Slice of Life: Saturday Morning #SOL16


I have been contemplating joining Slice of Life for a while. I've been writing in secret, reticent to have others read my words. Mostly, since January, these words have been about my mother. Today I decided. It's time. I'm jumping in.

Saturday Morning

I pick up two cups of coffee as I enter the hospital. My mother loves her coffee. I carry them carefully along the hall eastward towards where the medical wing is, bypassing the door to emergency, past super track, through nuclear medicine and beyond the elevators. Finally I get to the stairs. I push the door open and walk up them, wondering how mom will be today. I perch one coffee precariously on the other to open the door and return to another short hallway.
Then I'm in her room but she's not there. I put the coffee on her table, take off my coat and unplug my earbuds. Where is she? Have they taken her for more tests? Then the nurse brings her out of the washroom.

Mom is washed and her hair is clean, but it only takes a moment to realize that while she knows me, she's not really here today. It isn't that she's confabulating or even delirious. She's just in a kind of stupor and can barely sign the birthday card I brought in for one of her grandkids. She wants the coffee, but has no energy to sit up and drink it. As she signs the card she tilts to the right and back. I'm afraid she's going to fall over. I get her lying back down. She rouses to ask if she wrote, "All my love," in the card. I tell her yes, although I can't read what she has written.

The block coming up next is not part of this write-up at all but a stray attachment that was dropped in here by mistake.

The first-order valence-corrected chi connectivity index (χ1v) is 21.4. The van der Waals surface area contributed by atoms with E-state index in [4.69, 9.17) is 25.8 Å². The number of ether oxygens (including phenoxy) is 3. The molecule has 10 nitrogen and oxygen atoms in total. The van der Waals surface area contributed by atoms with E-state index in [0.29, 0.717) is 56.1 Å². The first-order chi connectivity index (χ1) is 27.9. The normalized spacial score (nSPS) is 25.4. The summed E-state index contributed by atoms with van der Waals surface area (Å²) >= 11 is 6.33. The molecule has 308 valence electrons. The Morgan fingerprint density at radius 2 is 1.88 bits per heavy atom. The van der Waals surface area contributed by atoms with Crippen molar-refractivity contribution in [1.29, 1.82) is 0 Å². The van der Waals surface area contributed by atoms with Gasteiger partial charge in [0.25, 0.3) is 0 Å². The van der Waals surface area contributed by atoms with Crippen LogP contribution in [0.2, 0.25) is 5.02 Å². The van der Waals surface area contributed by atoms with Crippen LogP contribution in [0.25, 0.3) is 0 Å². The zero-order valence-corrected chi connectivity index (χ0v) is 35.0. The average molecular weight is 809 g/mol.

She dozes and I put my hand in hers. Even though she's almost out of it today, she grips mine with a ferocious strength. Today there will be no conversation about the old days. She won't remember that Daddy died on this day twenty five years ago. She won't tell me how hard it was when she lost her mother and that I’ll carry her with me when she is gone. 

I ask the nurse about her medication. She brings in the chart and I see that they gave her melatonin last night. I sit and worry, wondering what to do next. I note that I will have to do some research on the effects of melatonin and haldol on someone who has had a brain injury. There will be conversations with her doctors. Next week we face tests to determine if the cancer has metastasized into her brain. Decisions must be made about where she will go once she leaves the hospital. 

I don't have the energy to deal with all this right now. In this moment, Mom is gripping my hand like she will never let go. I acknowledge without words, I'm here for her. Today it's enough and all that really matters.